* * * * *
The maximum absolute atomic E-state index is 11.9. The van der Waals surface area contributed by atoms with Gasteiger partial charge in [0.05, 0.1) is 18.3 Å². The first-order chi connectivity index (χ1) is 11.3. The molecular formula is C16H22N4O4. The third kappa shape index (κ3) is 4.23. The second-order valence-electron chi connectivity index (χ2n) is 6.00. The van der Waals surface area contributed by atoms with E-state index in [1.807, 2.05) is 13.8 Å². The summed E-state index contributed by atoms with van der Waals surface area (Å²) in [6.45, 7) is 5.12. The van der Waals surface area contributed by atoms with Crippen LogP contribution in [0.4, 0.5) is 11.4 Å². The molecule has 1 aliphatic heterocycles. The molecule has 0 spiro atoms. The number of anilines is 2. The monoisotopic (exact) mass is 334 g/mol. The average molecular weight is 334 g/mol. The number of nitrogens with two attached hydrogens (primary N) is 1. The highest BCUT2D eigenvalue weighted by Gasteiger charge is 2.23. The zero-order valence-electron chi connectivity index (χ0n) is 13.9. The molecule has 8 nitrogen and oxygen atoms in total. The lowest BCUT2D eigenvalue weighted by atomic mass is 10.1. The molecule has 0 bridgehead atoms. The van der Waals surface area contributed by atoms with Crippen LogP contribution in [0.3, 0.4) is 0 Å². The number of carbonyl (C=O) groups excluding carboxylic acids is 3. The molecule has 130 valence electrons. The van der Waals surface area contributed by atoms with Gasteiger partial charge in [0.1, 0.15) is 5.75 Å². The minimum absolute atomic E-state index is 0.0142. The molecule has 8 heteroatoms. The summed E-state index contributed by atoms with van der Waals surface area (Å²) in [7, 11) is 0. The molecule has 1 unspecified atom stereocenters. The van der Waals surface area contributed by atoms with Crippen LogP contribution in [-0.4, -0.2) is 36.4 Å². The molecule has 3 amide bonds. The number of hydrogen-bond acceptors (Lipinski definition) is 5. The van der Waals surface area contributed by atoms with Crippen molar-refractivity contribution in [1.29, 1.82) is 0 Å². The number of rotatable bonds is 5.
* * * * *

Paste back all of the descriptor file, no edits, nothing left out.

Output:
The maximum absolute atomic E-state index is 11.9. The van der Waals surface area contributed by atoms with Gasteiger partial charge in [0.05, 0.1) is 18.3 Å². The first-order chi connectivity index (χ1) is 11.3. The molecular formula is C16H22N4O4. The third kappa shape index (κ3) is 4.23. The second-order valence-electron chi connectivity index (χ2n) is 6.00. The van der Waals surface area contributed by atoms with E-state index in [1.807, 2.05) is 13.8 Å². The summed E-state index contributed by atoms with van der Waals surface area (Å²) in [6.45, 7) is 5.12. The van der Waals surface area contributed by atoms with Crippen LogP contribution in [0.4, 0.5) is 11.4 Å². The molecule has 1 aliphatic heterocycles. The molecule has 0 spiro atoms. The number of anilines is 2. The monoisotopic (exact) mass is 334 g/mol. The average molecular weight is 334 g/mol. The number of nitrogens with two attached hydrogens (primary N) is 1. The highest BCUT2D eigenvalue weighted by Gasteiger charge is 2.23. The zero-order valence-electron chi connectivity index (χ0n) is 13.9. The molecule has 8 nitrogen and oxygen atoms in total. The lowest BCUT2D eigenvalue weighted by atomic mass is 10.1. The molecule has 0 bridgehead atoms. The van der Waals surface area contributed by atoms with Crippen LogP contribution in [0.3, 0.4) is 0 Å². The number of carbonyl (C=O) groups excluding carboxylic acids is 3. The molecule has 130 valence electrons. The van der Waals surface area contributed by atoms with Gasteiger partial charge in [0.1, 0.15) is 5.75 Å². The minimum absolute atomic E-state index is 0.0142. The molecule has 8 heteroatoms. The summed E-state index contributed by atoms with van der Waals surface area (Å²) in [7, 11) is 0. The molecule has 1 unspecified atom stereocenters. The van der Waals surface area contributed by atoms with Crippen LogP contribution in [-0.4, -0.2) is 36.4 Å². The molecule has 3 amide bonds. The number of hydrogen-bond acceptors (Lipinski definition) is 5. The van der Waals surface area contributed by atoms with Crippen molar-refractivity contribution in [1.29, 1.82) is 0 Å². The number of rotatable bonds is 5.